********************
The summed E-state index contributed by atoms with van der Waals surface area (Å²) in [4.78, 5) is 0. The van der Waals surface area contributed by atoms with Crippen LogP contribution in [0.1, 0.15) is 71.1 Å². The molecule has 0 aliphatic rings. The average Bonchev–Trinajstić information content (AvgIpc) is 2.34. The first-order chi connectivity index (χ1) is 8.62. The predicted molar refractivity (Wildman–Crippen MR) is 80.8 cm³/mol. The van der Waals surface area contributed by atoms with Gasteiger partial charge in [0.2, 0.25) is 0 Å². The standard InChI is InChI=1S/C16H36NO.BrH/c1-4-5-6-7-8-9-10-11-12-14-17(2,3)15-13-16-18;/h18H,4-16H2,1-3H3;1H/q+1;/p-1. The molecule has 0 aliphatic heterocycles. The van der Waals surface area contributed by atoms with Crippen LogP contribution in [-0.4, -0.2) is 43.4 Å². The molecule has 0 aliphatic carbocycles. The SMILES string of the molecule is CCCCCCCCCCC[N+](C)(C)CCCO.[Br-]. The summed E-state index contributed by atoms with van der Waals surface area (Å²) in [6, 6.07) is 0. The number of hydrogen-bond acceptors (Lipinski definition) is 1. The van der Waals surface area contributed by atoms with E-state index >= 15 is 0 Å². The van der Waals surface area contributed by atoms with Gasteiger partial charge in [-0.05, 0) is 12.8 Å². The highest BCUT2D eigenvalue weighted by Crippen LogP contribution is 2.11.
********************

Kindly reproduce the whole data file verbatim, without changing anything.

The summed E-state index contributed by atoms with van der Waals surface area (Å²) in [4.78, 5) is 0. The van der Waals surface area contributed by atoms with Crippen LogP contribution in [0.1, 0.15) is 71.1 Å². The molecule has 0 aliphatic rings. The average Bonchev–Trinajstić information content (AvgIpc) is 2.34. The first-order chi connectivity index (χ1) is 8.62. The predicted molar refractivity (Wildman–Crippen MR) is 80.8 cm³/mol. The van der Waals surface area contributed by atoms with Gasteiger partial charge in [0.2, 0.25) is 0 Å². The standard InChI is InChI=1S/C16H36NO.BrH/c1-4-5-6-7-8-9-10-11-12-14-17(2,3)15-13-16-18;/h18H,4-16H2,1-3H3;1H/q+1;/p-1. The molecule has 0 aliphatic heterocycles. The van der Waals surface area contributed by atoms with Crippen LogP contribution in [-0.4, -0.2) is 43.4 Å². The molecule has 0 aliphatic carbocycles. The SMILES string of the molecule is CCCCCCCCCCC[N+](C)(C)CCCO.[Br-]. The summed E-state index contributed by atoms with van der Waals surface area (Å²) in [6, 6.07) is 0. The number of hydrogen-bond acceptors (Lipinski definition) is 1. The van der Waals surface area contributed by atoms with E-state index >= 15 is 0 Å². The van der Waals surface area contributed by atoms with Gasteiger partial charge in [-0.05, 0) is 12.8 Å². The highest BCUT2D eigenvalue weighted by Crippen LogP contribution is 2.11.